For a TFSA, transferring in-kind could be useful if you already hold ETFs as it means you don't have to sell them at TD Direct Investing (costs commission + ECN fees) and then re-buy them with Questrade. This will be possible if the receiving brokerage (Questrade) offers the same investments as the sending brokerage (TD Direct Investing). For example, both brokerages would offer all of the same ETFs and so if you hold ETFs in a non-registered account at TD, you could transfer them to Questrade without having to sell them. It also means that your investments will stay in the market during the entire transfer period (since they will be held in the ETFs the whole time) so you won't miss out on any gains.
*Note: There are no capital gains taxes when you sell investments in a TFSA (or RRSP for that matter as long as you don't withdraw the money) so you don't need to worry about having to pay any taxes when selling investments within a TFSA (unlike a non-registered account).
To do a direct transfer of your accounts between TD Direct Investing and Questrade, you could use the “Broker to Broker” transfer option in the funding menu. You can find this by logging into myQuestrade under 'Funding' and then clicking on 'Transfer account to Questrade'. Next, you would have to fill out that transfer form and upload the form to initiate the transfer. Once this is uploaded (to upload you can go to my.questrade.com, click on Account Management and then click on Upload document), Questrade will initiate the transfer process on your behalf. This process can take 10-20 business days to complete.
Once you have exhausted your one time reimbursement on the transfer fee, it will not make sense for you to continue doing transfers in the future (since the fee is so high at $135 + tax) for a TFSA. However, that doesn't mean you can't move your money from one brokerage account to another. You will have to do it through a withdrawal/deposit to avoid the transfer fee.
If you are at your maximum allowable TFSA contribution room when you make a withdrawal from your TFSA, that money cannot be put into another TFSA account (or even put back into the same TFSA account) in the same year as it will appear (to the Canadian government) as an overcontribution to your TFSA. You must wait until next year to avoid penalties associated with overcontributing to a TFSA (as the withdrawal becomes contribution room for the next year). The ideal time to make a withdrawal from your TFSA (e.g. at TD) would be at the end of December and then you could deposit the money into another TFSA account (e.g. at Questrade) without incurring any penalties.
One of the reasons for this is that TFSAs do not get the 15% foreign withholding tax exemption like a RRSP does so there isn't any advantage to holding a U.S. listed ETF in a TFSA. In fact, U.S. listed ETFs can actually be less tax efficient in a TFSA so you want to avoid them in this case. Since in a TFSA the foreign withholding tax is not exempted (as in a RRSP) and is not recoverable (as in a non-registered account), it is often said that Canadian equities are the most tax efficient in a TFSA. This is why my exposure to the Canadian markets is the highest in my TFSA.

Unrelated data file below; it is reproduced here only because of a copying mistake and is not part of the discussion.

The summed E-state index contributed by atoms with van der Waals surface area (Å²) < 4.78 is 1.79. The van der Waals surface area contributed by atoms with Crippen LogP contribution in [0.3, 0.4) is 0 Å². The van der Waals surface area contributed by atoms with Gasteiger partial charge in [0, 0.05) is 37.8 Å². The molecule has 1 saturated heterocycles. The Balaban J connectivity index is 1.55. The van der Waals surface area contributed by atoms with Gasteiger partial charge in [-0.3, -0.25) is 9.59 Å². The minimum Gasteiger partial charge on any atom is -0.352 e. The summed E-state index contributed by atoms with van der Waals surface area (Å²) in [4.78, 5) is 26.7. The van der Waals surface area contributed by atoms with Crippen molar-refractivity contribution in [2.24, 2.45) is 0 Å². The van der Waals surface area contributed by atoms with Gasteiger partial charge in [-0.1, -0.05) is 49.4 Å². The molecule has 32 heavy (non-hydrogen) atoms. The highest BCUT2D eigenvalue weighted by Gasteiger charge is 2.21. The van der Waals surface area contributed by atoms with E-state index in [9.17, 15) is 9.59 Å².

Another reason for not holding US-listed ETFs in my TFSA is that in order to avoid being charged awful hidden currency conversion fees by brokerages (e.g. Questrade charges around 1.5-2%) when changing my money from CAD to USD to buy US-listed ETFs, I would have to do Norbert's Gambit. This isn't a huge deal, but this means that you would have to buy the DRL.TO ETF and then sell the DLR.U.TO ETF to complete the gambit. These ETF transactions will cost money (through commissions) and since I prefer to keep my TFSA in its entirety at TD Direct Investing (which doesn't have free ETF purchases), it becomes even less advantageous to buy US-listed ETFs in a TFSA. So in the end, all of the ETFs in this TFSA portfolio can be purchased in CAD without any of the extra hassle of converting it to USD!
Alright, alright. Get to the point already... What ETFs should I buy?
I use a 4 ETF portfolio that is largely based on Justin Bender's Canadian Portfolio Manager blog model ETF portfolio for TFSAs (who works closely with the Canadian Couch Potato himself, Dan Bortolotti) with a difference in allocation.
I didn't go with the Canadian Couch Potato model portfolio (which I still love and think is great for certain types of investors) because Dan only uses 1 ETF to cover both US and International markets (iShares Core MSCI All Country World ex Canada Index ETF, XAW) so I can't choose the exact allocation of US vs. International exposure. Justin Bender also does a great job of considering both the MER and foreign withholding taxes in deciding on ETFs (and beats Dan's model portfolio in this regard) and that's why I have modelled my portfolio after his even if it is a bit more complex than Dan's Canadian Couch Potato portfolio.